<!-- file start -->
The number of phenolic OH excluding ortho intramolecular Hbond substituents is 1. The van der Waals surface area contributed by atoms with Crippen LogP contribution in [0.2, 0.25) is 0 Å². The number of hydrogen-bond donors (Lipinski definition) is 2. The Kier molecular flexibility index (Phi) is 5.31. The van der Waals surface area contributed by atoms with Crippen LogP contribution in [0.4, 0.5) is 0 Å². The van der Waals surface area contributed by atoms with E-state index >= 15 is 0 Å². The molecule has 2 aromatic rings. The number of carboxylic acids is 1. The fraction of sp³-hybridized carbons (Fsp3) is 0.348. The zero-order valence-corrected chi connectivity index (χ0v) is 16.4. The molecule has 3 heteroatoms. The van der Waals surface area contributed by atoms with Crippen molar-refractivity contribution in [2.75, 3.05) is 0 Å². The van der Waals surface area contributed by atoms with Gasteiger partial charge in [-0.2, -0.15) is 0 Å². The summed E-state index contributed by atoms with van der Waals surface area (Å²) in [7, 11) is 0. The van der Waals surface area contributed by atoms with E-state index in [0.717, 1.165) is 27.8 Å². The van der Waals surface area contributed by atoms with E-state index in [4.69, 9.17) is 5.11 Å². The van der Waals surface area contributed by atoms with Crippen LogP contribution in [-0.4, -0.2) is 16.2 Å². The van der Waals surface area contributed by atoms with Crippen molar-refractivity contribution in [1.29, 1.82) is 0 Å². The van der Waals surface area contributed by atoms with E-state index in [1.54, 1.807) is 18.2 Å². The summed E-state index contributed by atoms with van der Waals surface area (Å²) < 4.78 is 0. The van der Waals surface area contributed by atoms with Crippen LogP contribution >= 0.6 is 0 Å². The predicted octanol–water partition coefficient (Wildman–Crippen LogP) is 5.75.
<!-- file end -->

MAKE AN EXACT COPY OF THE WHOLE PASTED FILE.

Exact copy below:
The number of phenolic OH excluding ortho intramolecular Hbond substituents is 1. The van der Waals surface area contributed by atoms with Crippen LogP contribution in [0.2, 0.25) is 0 Å². The number of hydrogen-bond donors (Lipinski definition) is 2. The Kier molecular flexibility index (Phi) is 5.31. The van der Waals surface area contributed by atoms with Crippen LogP contribution in [0.4, 0.5) is 0 Å². The van der Waals surface area contributed by atoms with E-state index >= 15 is 0 Å². The molecule has 2 aromatic rings. The number of carboxylic acids is 1. The fraction of sp³-hybridized carbons (Fsp3) is 0.348. The zero-order valence-corrected chi connectivity index (χ0v) is 16.4. The molecule has 3 heteroatoms. The van der Waals surface area contributed by atoms with Crippen molar-refractivity contribution in [2.75, 3.05) is 0 Å². The van der Waals surface area contributed by atoms with Gasteiger partial charge in [-0.2, -0.15) is 0 Å². The summed E-state index contributed by atoms with van der Waals surface area (Å²) in [7, 11) is 0. The van der Waals surface area contributed by atoms with E-state index in [0.717, 1.165) is 27.8 Å². The van der Waals surface area contributed by atoms with E-state index in [4.69, 9.17) is 5.11 Å². The van der Waals surface area contributed by atoms with Crippen LogP contribution in [-0.4, -0.2) is 16.2 Å². The van der Waals surface area contributed by atoms with Crippen molar-refractivity contribution in [1.29, 1.82) is 0 Å². The van der Waals surface area contributed by atoms with E-state index in [1.54, 1.807) is 18.2 Å². The summed E-state index contributed by atoms with van der Waals surface area (Å²) < 4.78 is 0. The van der Waals surface area contributed by atoms with Crippen LogP contribution >= 0.6 is 0 Å². The predicted octanol–water partition coefficient (Wildman–Crippen LogP) is 5.75.